#49 – IT APPLICATION DEVELOPMENT GUIDELINES – ED PERKINS

OLYMPUS DIGITAL CAMERAThe folks over at the NIST Information Technology Labs (ITL) have been busy. One complaint about the recently released Risk Management Framework (RMF) [1], developed in response the President’s Executive Order 13636 on Improving Critical Infrastructure Cybersecurity, was that it did not address application security (the coding practices that allow for SQL injection, buffer overflow, etc). [2].

They are working hard to address that, and have just announced [1] a four-stage program to develop detailed guidelines for “systems security engineering.” They are adapting a set of widely used international standards for systems and software engineering to the needs of security engineering. The base is ISO 15288:2008, “Systems and software engineering — System life cycle processes”.[3]

When a system element is software, the software life cycle processes documented in ISO/IEC 12207:2008 “Systems and software engineering — Software life cycle processes”[4] may be used to implement that system element.  ISO/IEC 15288:2008 and ISO/IEC 12207:2008 are harmonized for concurrent use on a single project or in a single organization.

Ron Ross, a NIST Fellow, noted that “we need to have the same confidence in the trustworthiness of our IT products and systems that we have in the bridges we drive across or the airplanes we fly in”, and that systems security engineering processes, supported by the fields of mathematics, computer science and systems/software engineering, can provide the discipline and structure needed to produce IT components and systems that enjoy the same level of trust and confidence.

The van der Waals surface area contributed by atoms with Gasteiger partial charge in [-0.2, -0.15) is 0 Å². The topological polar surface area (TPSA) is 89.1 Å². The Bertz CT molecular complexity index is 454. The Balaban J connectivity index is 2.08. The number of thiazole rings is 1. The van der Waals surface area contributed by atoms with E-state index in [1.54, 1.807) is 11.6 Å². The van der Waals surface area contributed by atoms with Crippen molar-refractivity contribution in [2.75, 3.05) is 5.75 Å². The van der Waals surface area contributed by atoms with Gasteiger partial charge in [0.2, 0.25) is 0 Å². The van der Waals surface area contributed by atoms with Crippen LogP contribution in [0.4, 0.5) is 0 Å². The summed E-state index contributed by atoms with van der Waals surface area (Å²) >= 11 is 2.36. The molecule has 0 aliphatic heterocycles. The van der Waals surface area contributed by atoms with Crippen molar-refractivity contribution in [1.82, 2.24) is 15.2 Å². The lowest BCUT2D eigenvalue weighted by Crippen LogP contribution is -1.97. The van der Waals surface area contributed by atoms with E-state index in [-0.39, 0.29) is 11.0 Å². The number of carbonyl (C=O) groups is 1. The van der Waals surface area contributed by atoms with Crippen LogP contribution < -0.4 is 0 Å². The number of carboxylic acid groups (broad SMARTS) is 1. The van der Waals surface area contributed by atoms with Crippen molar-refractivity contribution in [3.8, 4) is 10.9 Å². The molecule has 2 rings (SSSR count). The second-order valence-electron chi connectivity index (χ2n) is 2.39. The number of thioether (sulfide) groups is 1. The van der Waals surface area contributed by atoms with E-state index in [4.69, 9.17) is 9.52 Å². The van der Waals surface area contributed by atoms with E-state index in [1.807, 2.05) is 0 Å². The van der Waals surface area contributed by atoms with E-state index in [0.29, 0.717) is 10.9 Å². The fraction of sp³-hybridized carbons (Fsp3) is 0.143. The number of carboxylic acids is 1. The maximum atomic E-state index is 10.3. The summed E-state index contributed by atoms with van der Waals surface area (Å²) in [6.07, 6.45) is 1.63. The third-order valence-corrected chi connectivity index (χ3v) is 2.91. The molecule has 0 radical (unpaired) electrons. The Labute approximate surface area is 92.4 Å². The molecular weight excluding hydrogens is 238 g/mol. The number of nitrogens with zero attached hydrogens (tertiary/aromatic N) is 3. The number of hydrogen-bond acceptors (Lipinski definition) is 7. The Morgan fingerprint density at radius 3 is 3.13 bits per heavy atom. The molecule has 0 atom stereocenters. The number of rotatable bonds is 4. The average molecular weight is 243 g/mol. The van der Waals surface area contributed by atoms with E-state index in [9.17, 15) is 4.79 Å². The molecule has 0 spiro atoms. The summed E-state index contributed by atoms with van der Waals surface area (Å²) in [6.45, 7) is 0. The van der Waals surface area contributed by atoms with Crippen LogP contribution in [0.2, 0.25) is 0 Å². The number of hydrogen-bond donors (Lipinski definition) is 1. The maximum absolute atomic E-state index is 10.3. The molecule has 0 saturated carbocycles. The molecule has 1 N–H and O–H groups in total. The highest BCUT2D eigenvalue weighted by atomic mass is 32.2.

NIST has released the first set of those guidelines for public comment in a new draft document, NIST 800-160, Systems Security Engineering: An Integrated Approach to Building Trustworthy Resilient Systems.[5]

Public comments on the current draft are requested by July 11, 2014, and should be sent to sec-cert@nist.gov.

NIST also continues to accept and consider informal feedback about the RMF from organizations and individuals. Send observations, suggestions, and lessons learned to cyberframework@nist.gov.

REFERENCES

  1. See http://www.nist.gov/itl/csd/sp800-160-051314.cfm
  2. See http://www.nist.gov/cyberframework/index.cfm and the Version 1 document Framework for Improving Critical Infrastructure Cybersecurity.
  3. See Rohit Sethi, http://www.infosecisland.com/blogview/23551-The-NIST-Cyber-Security-Framework-Completely-Misses-the-Mark.html, posted Monday, January 06, 2014.
  4. See http://www.iso.org/iso/home/store/catalogue_tc/catalogue_detail.htm?csnumber=43564
  5. See http://www.iso.org/iso/home/store/catalogue_tc/catalogue_detail.htm?csnumber=43447
  6. R. Ross, J.C. Oren and M. McEvilley. Systems Security Engineering: An Integrated Approach to Building Trustworthy Resilient Systems. NIST Special Publication 800-160. Initial Public Draft. May 2014.

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